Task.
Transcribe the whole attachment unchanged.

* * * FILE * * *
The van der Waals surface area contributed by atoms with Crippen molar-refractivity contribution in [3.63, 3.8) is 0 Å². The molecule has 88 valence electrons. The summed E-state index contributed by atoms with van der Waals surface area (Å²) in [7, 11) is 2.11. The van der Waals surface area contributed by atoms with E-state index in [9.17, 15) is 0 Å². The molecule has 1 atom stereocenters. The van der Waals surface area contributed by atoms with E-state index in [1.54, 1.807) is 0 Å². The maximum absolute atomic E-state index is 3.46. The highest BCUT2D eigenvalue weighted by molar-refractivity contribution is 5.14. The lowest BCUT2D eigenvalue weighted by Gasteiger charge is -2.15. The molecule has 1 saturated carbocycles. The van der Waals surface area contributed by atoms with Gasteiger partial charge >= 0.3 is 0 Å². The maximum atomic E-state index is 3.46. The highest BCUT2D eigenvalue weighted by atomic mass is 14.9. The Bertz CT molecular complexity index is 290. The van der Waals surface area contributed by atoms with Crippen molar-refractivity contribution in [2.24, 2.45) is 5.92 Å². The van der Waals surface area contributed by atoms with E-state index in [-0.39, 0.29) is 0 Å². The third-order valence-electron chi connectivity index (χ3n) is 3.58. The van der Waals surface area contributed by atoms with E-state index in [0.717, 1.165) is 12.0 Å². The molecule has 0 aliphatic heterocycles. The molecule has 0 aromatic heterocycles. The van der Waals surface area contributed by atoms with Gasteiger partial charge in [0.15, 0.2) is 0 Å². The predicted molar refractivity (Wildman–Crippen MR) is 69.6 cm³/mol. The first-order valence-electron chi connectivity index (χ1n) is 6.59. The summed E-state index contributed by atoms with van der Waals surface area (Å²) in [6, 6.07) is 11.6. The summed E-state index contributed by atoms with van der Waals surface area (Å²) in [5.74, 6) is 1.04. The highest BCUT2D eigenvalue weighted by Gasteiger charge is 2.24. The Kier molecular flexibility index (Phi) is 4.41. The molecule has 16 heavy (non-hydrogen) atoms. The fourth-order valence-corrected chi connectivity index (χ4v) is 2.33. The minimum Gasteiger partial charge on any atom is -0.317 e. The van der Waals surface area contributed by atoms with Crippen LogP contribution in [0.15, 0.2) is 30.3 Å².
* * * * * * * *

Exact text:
The van der Waals surface area contributed by atoms with Crippen molar-refractivity contribution in [3.63, 3.8) is 0 Å². The molecule has 88 valence electrons. The summed E-state index contributed by atoms with van der Waals surface area (Å²) in [7, 11) is 2.11. The van der Waals surface area contributed by atoms with E-state index in [9.17, 15) is 0 Å². The molecule has 1 atom stereocenters. The van der Waals surface area contributed by atoms with E-state index in [1.54, 1.807) is 0 Å². The maximum absolute atomic E-state index is 3.46. The highest BCUT2D eigenvalue weighted by molar-refractivity contribution is 5.14. The lowest BCUT2D eigenvalue weighted by Gasteiger charge is -2.15. The molecule has 1 saturated carbocycles. The van der Waals surface area contributed by atoms with Gasteiger partial charge >= 0.3 is 0 Å². The maximum atomic E-state index is 3.46. The highest BCUT2D eigenvalue weighted by atomic mass is 14.9. The Bertz CT molecular complexity index is 290. The van der Waals surface area contributed by atoms with Crippen molar-refractivity contribution in [2.24, 2.45) is 5.92 Å². The van der Waals surface area contributed by atoms with E-state index in [-0.39, 0.29) is 0 Å². The third-order valence-electron chi connectivity index (χ3n) is 3.58. The van der Waals surface area contributed by atoms with E-state index in [0.717, 1.165) is 12.0 Å². The molecule has 0 aliphatic heterocycles. The molecule has 0 aromatic heterocycles. The van der Waals surface area contributed by atoms with Gasteiger partial charge in [0.15, 0.2) is 0 Å². The predicted molar refractivity (Wildman–Crippen MR) is 69.6 cm³/mol. The first-order valence-electron chi connectivity index (χ1n) is 6.59. The summed E-state index contributed by atoms with van der Waals surface area (Å²) in [6, 6.07) is 11.6. The summed E-state index contributed by atoms with van der Waals surface area (Å²) in [5.74, 6) is 1.04. The highest BCUT2D eigenvalue weighted by Gasteiger charge is 2.24. The Kier molecular flexibility index (Phi) is 4.41. The molecule has 16 heavy (non-hydrogen) atoms. The fourth-order valence-corrected chi connectivity index (χ4v) is 2.33. The minimum Gasteiger partial charge on any atom is -0.317 e. The van der Waals surface area contributed by atoms with Crippen LogP contribution in [0.15, 0.2) is 30.3 Å².